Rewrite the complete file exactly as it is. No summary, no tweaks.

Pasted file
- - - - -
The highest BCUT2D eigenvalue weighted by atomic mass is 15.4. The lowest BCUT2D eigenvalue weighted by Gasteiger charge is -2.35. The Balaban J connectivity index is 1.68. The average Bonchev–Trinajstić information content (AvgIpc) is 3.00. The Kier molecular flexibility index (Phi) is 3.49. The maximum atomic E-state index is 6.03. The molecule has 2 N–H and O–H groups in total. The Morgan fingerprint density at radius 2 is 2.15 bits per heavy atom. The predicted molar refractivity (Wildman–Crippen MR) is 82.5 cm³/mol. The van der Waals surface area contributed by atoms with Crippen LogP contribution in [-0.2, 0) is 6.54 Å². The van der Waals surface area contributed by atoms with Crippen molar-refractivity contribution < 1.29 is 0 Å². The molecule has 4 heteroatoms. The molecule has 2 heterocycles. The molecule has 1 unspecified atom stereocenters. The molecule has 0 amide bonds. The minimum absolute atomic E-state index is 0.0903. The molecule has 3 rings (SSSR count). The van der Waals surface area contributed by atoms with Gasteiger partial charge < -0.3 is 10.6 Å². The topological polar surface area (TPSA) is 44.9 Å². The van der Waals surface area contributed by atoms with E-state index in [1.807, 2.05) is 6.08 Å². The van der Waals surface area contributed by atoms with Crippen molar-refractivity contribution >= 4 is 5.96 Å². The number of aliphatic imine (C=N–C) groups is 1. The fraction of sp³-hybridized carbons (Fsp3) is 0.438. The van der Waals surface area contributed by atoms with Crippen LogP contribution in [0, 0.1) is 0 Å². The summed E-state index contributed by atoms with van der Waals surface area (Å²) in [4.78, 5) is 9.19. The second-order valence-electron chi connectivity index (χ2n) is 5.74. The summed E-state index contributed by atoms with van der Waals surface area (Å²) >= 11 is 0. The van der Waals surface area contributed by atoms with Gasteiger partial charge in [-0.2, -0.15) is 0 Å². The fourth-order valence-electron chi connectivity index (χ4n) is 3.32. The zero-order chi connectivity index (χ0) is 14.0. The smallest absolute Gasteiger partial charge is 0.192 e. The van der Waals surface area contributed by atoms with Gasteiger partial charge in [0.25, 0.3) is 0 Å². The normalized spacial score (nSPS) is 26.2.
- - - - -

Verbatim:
The highest BCUT2D eigenvalue weighted by atomic mass is 15.4. The lowest BCUT2D eigenvalue weighted by Gasteiger charge is -2.35. The Balaban J connectivity index is 1.68. The average Bonchev–Trinajstić information content (AvgIpc) is 3.00. The Kier molecular flexibility index (Phi) is 3.49. The maximum atomic E-state index is 6.03. The molecule has 2 N–H and O–H groups in total. The Morgan fingerprint density at radius 2 is 2.15 bits per heavy atom. The predicted molar refractivity (Wildman–Crippen MR) is 82.5 cm³/mol. The van der Waals surface area contributed by atoms with Crippen LogP contribution in [-0.2, 0) is 6.54 Å². The van der Waals surface area contributed by atoms with Crippen molar-refractivity contribution < 1.29 is 0 Å². The molecule has 4 heteroatoms. The molecule has 2 heterocycles. The molecule has 1 unspecified atom stereocenters. The molecule has 0 amide bonds. The minimum absolute atomic E-state index is 0.0903. The molecule has 3 rings (SSSR count). The van der Waals surface area contributed by atoms with Gasteiger partial charge < -0.3 is 10.6 Å². The topological polar surface area (TPSA) is 44.9 Å². The van der Waals surface area contributed by atoms with E-state index in [1.807, 2.05) is 6.08 Å². The van der Waals surface area contributed by atoms with Crippen molar-refractivity contribution >= 4 is 5.96 Å². The number of aliphatic imine (C=N–C) groups is 1. The fraction of sp³-hybridized carbons (Fsp3) is 0.438. The van der Waals surface area contributed by atoms with Crippen LogP contribution in [0, 0.1) is 0 Å². The summed E-state index contributed by atoms with van der Waals surface area (Å²) in [4.78, 5) is 9.19. The second-order valence-electron chi connectivity index (χ2n) is 5.74. The summed E-state index contributed by atoms with van der Waals surface area (Å²) >= 11 is 0. The van der Waals surface area contributed by atoms with Gasteiger partial charge in [-0.2, -0.15) is 0 Å². The fourth-order valence-electron chi connectivity index (χ4n) is 3.32. The zero-order chi connectivity index (χ0) is 14.0. The smallest absolute Gasteiger partial charge is 0.192 e. The van der Waals surface area contributed by atoms with Gasteiger partial charge in [0.25, 0.3) is 0 Å². The normalized spacial score (nSPS) is 26.2.